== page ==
PRESS STATEMENT – CDD-EAC ahead of the 11 November Off-Cycle Governorship Elections

10 November 2023
10 November 2023

On 11 November 2023, Nigerians in three states – Bayelsa, Imo and Kogi – will cast their votes at the gubernatorial elections. In the aftermath of keenly contested general elections in February, whose outcome was litigated all the way to the Supreme Court, it is important for the Independent National Electoral Commission (INEC), and other critical stakeholders including security agencies, political parties, the media and civil society organizations to apply lessons learnt from the general elections in the conduct of the off cycle elections. While the threats of violence, misinformation and inducements are factors that might play a role in the outcome of the elections, these issues can be addressed if there are sufficient efforts to mitigating them.


The CDD Election Analysis Centre recognising the need to develop evidence-based reports that would inform and interrogate key issues in Nigeria’s electoral process, has deployed observers and fact checkers numbering 150 across the three states. This is in addition to a team of trained information disorder analysts, data clerks, reviewers and seasoned election analysts.

Tomorrow 11 November, the EAC will provide a preliminary update on the conduct of the elections at the commencement of polls, followed by another press briefing in the afternoon. After the declaration of results of the elections by INEC, the EAC will issue its findings in a Post Election press briefing. The press statement, along with periodic updates as the elections unfold, will be widely disseminated across conventional and social media  platforms tostakeholders and the general public.


Background to the Elections

The outcomes of the elections  will significantly impact the political fortunes of the parties involved and lay the foundation for subsequent off-cycle elections and the next general elections. As a result, we are mindful that the fallout from the 2023 general elections remain fresh in the memories of voters and politicians as they engage with the process. Despite the fact that three different parties won the presidential vote in these states – Labour winning Imo, PDP winning Bayelsa and APC winning Kogi – it is by no means certain that these results will have a strong bearing on the outcome of these governorship polls. Yet, it is also important to note that these parties will be mindful of the impact the gubernatorial elections outcome will have on future plans and ambitions.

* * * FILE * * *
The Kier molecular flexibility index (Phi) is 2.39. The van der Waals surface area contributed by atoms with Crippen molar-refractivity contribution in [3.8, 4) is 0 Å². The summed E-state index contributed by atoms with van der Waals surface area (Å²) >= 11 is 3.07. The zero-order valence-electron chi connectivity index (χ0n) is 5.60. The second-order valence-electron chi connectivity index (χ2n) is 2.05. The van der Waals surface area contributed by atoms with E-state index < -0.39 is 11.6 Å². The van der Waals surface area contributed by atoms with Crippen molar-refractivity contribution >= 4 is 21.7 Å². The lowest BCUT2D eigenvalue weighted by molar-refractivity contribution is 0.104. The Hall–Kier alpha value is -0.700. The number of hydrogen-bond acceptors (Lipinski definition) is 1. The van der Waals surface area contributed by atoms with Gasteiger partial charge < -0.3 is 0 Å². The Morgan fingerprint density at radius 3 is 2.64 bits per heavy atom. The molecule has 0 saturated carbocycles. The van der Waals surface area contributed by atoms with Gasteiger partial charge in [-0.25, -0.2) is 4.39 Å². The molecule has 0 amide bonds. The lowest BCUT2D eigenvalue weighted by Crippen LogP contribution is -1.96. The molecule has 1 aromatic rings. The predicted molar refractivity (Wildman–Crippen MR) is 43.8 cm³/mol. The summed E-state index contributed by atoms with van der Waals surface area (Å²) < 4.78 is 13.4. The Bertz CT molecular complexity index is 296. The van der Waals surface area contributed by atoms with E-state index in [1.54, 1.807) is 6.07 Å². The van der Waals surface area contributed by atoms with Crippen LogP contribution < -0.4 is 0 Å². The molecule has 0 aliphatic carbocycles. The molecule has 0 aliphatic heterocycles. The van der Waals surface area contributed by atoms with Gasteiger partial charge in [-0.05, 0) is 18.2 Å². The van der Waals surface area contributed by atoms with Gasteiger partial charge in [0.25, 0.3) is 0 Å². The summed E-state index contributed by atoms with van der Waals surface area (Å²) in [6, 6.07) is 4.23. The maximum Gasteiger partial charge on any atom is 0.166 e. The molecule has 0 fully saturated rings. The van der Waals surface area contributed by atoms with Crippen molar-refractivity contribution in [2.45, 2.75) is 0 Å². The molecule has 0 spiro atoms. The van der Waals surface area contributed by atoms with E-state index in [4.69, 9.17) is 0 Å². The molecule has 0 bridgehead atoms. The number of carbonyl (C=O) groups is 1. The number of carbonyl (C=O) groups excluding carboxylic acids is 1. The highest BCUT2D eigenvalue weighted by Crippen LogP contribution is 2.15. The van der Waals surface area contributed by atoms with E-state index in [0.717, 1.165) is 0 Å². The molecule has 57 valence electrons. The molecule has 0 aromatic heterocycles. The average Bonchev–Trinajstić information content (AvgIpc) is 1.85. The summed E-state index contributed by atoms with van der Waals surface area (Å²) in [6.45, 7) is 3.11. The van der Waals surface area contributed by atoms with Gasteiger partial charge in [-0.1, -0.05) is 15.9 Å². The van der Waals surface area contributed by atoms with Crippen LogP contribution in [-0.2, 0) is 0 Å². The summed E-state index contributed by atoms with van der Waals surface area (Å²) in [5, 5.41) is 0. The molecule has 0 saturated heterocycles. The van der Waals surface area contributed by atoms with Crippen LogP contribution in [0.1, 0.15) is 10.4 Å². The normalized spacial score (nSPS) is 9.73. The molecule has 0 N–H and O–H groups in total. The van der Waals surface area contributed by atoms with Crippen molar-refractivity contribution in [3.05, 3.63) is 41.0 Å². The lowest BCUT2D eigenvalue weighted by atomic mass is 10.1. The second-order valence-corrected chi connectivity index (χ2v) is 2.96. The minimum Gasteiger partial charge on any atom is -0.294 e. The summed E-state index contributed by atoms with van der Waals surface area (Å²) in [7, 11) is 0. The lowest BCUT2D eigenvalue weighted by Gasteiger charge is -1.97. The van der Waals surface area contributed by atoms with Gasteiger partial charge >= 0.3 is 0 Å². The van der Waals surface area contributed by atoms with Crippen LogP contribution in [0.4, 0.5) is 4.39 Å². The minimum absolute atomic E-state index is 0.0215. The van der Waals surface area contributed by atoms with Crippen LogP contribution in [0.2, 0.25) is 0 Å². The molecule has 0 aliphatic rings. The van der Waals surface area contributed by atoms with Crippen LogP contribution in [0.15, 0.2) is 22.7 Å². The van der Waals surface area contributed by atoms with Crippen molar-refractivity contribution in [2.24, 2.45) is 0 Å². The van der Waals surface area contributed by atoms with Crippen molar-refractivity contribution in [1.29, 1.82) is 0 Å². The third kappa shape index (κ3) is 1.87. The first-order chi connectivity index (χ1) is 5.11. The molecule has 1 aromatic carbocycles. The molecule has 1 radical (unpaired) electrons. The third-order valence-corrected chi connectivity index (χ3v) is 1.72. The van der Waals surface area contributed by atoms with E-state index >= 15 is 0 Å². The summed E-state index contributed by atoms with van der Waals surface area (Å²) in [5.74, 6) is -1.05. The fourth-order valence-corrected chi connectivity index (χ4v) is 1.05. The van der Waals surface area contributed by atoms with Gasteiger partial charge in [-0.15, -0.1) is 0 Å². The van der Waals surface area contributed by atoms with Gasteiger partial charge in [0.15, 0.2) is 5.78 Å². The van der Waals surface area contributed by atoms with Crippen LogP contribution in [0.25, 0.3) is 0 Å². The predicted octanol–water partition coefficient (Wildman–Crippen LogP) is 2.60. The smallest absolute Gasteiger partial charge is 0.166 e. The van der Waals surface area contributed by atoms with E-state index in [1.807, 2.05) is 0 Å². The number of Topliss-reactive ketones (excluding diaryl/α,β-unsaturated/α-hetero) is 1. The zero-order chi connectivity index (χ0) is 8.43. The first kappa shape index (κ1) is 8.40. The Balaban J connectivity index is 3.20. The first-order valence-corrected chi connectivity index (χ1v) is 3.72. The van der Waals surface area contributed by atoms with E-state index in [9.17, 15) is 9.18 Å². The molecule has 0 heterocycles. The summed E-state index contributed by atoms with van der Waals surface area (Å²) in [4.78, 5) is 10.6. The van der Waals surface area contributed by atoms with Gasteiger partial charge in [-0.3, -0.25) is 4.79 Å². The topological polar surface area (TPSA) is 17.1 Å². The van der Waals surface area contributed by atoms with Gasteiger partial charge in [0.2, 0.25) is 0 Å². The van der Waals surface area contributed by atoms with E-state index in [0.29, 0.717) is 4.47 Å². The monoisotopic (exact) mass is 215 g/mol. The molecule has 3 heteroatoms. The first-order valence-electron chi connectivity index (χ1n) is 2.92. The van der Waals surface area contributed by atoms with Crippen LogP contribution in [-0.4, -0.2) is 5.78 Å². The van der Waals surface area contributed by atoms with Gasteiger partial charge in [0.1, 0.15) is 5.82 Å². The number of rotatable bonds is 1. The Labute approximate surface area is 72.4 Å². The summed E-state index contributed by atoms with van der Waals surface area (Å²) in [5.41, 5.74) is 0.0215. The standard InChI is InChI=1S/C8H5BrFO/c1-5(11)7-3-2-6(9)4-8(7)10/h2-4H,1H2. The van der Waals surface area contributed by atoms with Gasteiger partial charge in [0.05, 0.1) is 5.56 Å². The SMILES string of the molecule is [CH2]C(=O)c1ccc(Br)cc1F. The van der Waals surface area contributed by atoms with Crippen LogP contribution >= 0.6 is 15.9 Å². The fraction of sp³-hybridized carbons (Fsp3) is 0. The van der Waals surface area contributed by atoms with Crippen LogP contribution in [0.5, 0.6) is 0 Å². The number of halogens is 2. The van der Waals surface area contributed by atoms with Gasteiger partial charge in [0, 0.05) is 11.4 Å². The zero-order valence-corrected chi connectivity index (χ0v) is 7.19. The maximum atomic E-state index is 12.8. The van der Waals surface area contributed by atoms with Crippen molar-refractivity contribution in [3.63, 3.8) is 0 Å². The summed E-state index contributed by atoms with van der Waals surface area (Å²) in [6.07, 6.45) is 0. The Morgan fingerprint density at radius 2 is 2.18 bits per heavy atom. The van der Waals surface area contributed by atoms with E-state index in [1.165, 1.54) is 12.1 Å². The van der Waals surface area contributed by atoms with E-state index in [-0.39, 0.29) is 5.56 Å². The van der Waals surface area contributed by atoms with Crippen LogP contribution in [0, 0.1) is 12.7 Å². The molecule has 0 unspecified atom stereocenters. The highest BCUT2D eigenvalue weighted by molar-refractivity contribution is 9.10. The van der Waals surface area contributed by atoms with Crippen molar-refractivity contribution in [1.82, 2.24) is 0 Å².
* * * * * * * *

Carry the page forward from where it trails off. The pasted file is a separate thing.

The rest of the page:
Bayelsa and Imo will go to the polls with incumbent governors seeking re-election who initially were not declared winners of the last gubernatorial elections in 2019. Douye Diri of Bayelsa was named as governor-elect on the eve of the inauguration, while Hope Uzodinma assumed the governorship of Imo a year after the elections following separate Supreme court rulings. On the other hand, Yahaya Bello of Kogi whose non-renewable second tenure ends in January 2024 is the only governor amongst the trio who is not on the ballot.


Socio-Economic Context and Insecurity

These elections will be conducted in the face of economic challenges and insecurity across the country. These realities, alongside the peculiarities in socio-economic and security situations in each state will play a major role in shaping the electoral process. There have been concerns of abuse of power of incumbency by governors instituting policies to suppress dissent and opposition party voices in their states.. This trend is harmful to our democracy and associated spikes in cases of pre-election violence in these states raises concerns for voter turnout in affected areas.


These issues point to a need to ensure that all actors in the electoral landscape are aware of the important roles they hold in ensuring a peaceful election. We welcome the increased synergy between the security agencies and INEC, as evidenced by their presence during the mock accreditation held on 14 October 2023. This should go a long way in ensuring strategic coordination and cohesion in addressing fears of violence and voter suppression in these states. Nevertheless, we call on the security agencies to be professional and non-partisan in the discharge of their responsibilities. We are also optimistic that the deployment of election materials will be prompt, while hoping technological glitches that were observed in the February elections will be addressed. We also call on political parties, politicians, media houses and citizens to be eschew divisive utterances and statements that could undermine the electoral process.


More so, these elections will be held in the aftermath of recent judicial pronouncements that have changed the nature of the campaign cycle. The rulings returning Natasha Akpoti-Uduaghan as Senator representing Kogi Central, and that reinstating Timipre Sylva as the APC governorship nominee in Bayelsa and the confirmation of Athan Achonu as the Labour Party governorship nominee in Imo speaks to the growing influence the judiciary has in the electoral process. We are hopeful that political parties and citizens see this as a call to eschew violence and revert to legal and laid-down adjudication processes in resolving post-election disputes.


Finally, we wish citizens in Bayelsa, Imo and Kogi well as they exercise their civic duties tomorrow. We hope that proactive communication from all electoral stakeholders will avert any form of voter apathy or suppression while ensuring that we are able to review and report on a milestone in our march to a more representative and peaceful democracy in Nigeria.

CDD EAC 2023

Prof. Adele Jinadu, Chair CDD-EAC

Prof. Victor Adetula

Prof. Jibrin Ibrahim

Dr. Kole Shettima 

Dr. Joe Abah

Dr. Jack Jackson

Mrs. Funke Baruwa

Ms. Mufiliat Fijabi

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